As we understand to be the case for many riders out there, the Fox Float X2 shock fitted to the bike decided to release all of its damping oil after just 6 rides. This left me with a violent pogo stick for a large pedal back to home base, and a bike that was unrideable until a replacement was sorted. I can’t hold this against Nukeproof, but it’s not an isolated incident with these shocks and so riders may seek to swap it out with a more reliable unit if they’re likely to be left in an awkward situation. It’s a shame though, as when they work the latest Float X2 shocks are excellent.
Once I had sourced a temporary Float X2 shock to allow testing to resume, I got just two more rides out of the Giga before a loud creak developed, which led me to carry out a full inspection of the frame. Immediately under some dirt that had stuck to oil left over from the Float X2 issue, I spotted the cause of this creak – a rather large crack around the main pivot. During the testing period I was undoubtedly riding hard, but I had gelled with the Giga well, so this hard riding was conducted with next to no sketchy antics involved. Certainly nothing that I would expect to threaten the construction of a mini downhill rig like the Giga. Nukeproof took the matter very seriously, giving the frame a full inspection to determine the cause of an issue in a zone where there is supposedly a huge thickness of material to give the strength and stiffness required to match the Giga’s intentions. Their feedback to the issue read:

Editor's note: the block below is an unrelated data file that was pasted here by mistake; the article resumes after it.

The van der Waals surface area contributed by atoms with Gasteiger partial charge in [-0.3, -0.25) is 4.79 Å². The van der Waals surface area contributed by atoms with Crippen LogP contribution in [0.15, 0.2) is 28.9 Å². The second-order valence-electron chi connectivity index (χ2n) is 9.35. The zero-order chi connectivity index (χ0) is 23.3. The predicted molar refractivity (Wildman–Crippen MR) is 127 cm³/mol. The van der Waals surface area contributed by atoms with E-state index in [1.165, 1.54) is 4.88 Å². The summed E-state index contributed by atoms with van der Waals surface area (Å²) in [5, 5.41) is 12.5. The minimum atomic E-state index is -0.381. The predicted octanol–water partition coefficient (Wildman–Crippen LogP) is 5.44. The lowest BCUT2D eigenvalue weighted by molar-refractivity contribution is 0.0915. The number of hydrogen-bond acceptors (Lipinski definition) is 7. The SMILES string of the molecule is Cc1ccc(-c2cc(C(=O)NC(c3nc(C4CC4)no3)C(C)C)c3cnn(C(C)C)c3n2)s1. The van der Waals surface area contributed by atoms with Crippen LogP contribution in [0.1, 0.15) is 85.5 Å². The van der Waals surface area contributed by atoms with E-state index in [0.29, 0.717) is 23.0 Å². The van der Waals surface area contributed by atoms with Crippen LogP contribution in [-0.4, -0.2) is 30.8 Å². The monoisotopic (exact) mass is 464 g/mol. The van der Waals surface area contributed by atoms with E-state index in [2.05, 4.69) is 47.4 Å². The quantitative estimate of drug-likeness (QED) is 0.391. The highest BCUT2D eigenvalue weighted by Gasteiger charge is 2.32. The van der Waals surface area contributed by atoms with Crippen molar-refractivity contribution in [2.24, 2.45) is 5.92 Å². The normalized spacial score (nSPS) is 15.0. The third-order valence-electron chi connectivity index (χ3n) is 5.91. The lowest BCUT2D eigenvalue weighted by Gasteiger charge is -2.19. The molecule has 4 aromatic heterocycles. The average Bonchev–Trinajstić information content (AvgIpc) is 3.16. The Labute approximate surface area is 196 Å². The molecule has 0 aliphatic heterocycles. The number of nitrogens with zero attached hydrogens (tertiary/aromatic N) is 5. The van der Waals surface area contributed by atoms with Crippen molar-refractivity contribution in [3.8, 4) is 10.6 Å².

“We take any product failure seriously at Nukeproof. We accept that frame breakages will arise with the nature of the riding we target our products towards, but always aim to ensure this is kept to a minimum by testing well above the industry standards. Lab testing is not the real world, and some issues cannot be predicted. Should a fault occur, we have processes in place to get a rider back on the trails as soon as possible.
Every new issue we receive is an opportunity to learn and improve. The frame Rob used during this test was returned to our lab for a full stress analysis and a full strip down to try to ascertain the root cause of the failure. These tests concluded that the root cause was likely because too much of the carbon layup was removed during the finishing process in one key stress area. Issues like this are normally caught during one of the many QC processes, but this one sadly slipped the net. All carbon frames are made by hand so human error can sometimes play a part during the labour-intensive manufacturing process. It is our opinion that this issue may have combined into a perfect storm of factors (riding style, shock failure etc.) resulting in this failure. We have since taken steps to introduce new procedures during manufacture to minimise the likelihood of this happening again. To keep this in perspective and give confidence to Giga owners or prospective owners: since the launch of the Giga the failure rate is well below the industry average, and the steps taken here to improve our process will only help to reduce this further.
Not only did Nukeproof claim that this was the first issue of it’s kind that they’d seen on the Giga, but after some extensive searching across the internet and putting feelers out with mechanics and people “in the know”, I’d say the broken frame was a freak incident that shouldn’t be a cause for concern for prospective customers. The other issues could be solved by some time spent in the workshop, or by replacement of the rear shock, and are disappointing but not unable to be solved. It wouldn’t be enough to put me off purchasing the Giga if it aligned with my riding intentions. It does the mini DH thing really well.